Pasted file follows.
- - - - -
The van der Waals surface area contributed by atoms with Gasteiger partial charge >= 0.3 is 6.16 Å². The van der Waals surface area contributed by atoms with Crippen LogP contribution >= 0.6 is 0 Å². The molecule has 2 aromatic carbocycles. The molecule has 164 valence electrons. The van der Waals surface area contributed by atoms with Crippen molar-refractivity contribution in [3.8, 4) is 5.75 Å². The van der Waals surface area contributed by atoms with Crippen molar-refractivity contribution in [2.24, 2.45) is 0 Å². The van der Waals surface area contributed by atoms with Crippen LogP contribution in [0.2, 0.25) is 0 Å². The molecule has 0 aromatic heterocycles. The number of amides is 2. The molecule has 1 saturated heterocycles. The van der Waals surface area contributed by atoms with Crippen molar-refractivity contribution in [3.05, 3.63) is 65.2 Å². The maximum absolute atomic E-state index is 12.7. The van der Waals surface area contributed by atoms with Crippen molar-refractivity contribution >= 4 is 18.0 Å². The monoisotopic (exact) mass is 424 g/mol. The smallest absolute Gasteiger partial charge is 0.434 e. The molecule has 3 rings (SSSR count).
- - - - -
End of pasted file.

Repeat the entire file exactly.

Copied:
The van der Waals surface area contributed by atoms with Gasteiger partial charge >= 0.3 is 6.16 Å². The van der Waals surface area contributed by atoms with Crippen LogP contribution >= 0.6 is 0 Å². The molecule has 2 aromatic carbocycles. The molecule has 164 valence electrons. The van der Waals surface area contributed by atoms with Crippen molar-refractivity contribution in [3.8, 4) is 5.75 Å². The van der Waals surface area contributed by atoms with Crippen molar-refractivity contribution in [2.24, 2.45) is 0 Å². The van der Waals surface area contributed by atoms with Crippen LogP contribution in [0.2, 0.25) is 0 Å². The molecule has 0 aromatic heterocycles. The number of amides is 2. The molecule has 1 saturated heterocycles. The van der Waals surface area contributed by atoms with Crippen molar-refractivity contribution in [3.05, 3.63) is 65.2 Å². The maximum absolute atomic E-state index is 12.7. The van der Waals surface area contributed by atoms with Crippen molar-refractivity contribution >= 4 is 18.0 Å². The monoisotopic (exact) mass is 424 g/mol. The smallest absolute Gasteiger partial charge is 0.434 e. The molecule has 3 rings (SSSR count).